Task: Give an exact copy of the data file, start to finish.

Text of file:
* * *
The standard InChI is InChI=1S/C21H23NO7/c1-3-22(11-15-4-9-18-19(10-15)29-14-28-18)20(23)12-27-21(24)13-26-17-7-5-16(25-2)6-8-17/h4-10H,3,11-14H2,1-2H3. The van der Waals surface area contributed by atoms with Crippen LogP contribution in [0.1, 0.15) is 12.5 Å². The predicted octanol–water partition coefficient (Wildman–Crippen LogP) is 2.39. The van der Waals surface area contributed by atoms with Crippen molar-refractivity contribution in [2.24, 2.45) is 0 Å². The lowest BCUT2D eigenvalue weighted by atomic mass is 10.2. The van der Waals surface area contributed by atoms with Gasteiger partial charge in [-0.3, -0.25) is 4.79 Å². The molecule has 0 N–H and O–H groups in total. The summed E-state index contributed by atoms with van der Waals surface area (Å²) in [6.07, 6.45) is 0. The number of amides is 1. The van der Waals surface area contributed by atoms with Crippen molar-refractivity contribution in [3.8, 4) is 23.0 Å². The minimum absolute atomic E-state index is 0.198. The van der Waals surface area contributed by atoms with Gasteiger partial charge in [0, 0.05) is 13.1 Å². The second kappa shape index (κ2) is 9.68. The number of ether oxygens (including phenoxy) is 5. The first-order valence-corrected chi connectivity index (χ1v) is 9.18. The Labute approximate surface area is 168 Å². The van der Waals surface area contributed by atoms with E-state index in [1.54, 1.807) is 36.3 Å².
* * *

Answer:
The standard InChI is InChI=1S/C21H23NO7/c1-3-22(11-15-4-9-18-19(10-15)29-14-28-18)20(23)12-27-21(24)13-26-17-7-5-16(25-2)6-8-17/h4-10H,3,11-14H2,1-2H3. The van der Waals surface area contributed by atoms with Crippen LogP contribution in [0.1, 0.15) is 12.5 Å². The predicted octanol–water partition coefficient (Wildman–Crippen LogP) is 2.39. The van der Waals surface area contributed by atoms with Crippen molar-refractivity contribution in [2.24, 2.45) is 0 Å². The lowest BCUT2D eigenvalue weighted by atomic mass is 10.2. The van der Waals surface area contributed by atoms with Gasteiger partial charge in [-0.3, -0.25) is 4.79 Å². The molecule has 0 N–H and O–H groups in total. The summed E-state index contributed by atoms with van der Waals surface area (Å²) in [6.07, 6.45) is 0. The number of amides is 1. The van der Waals surface area contributed by atoms with Crippen molar-refractivity contribution in [3.8, 4) is 23.0 Å². The minimum absolute atomic E-state index is 0.198. The van der Waals surface area contributed by atoms with Gasteiger partial charge in [0, 0.05) is 13.1 Å². The second kappa shape index (κ2) is 9.68. The number of ether oxygens (including phenoxy) is 5. The first-order valence-corrected chi connectivity index (χ1v) is 9.18. The Labute approximate surface area is 168 Å². The van der Waals surface area contributed by atoms with E-state index in [1.54, 1.807) is 36.3 Å².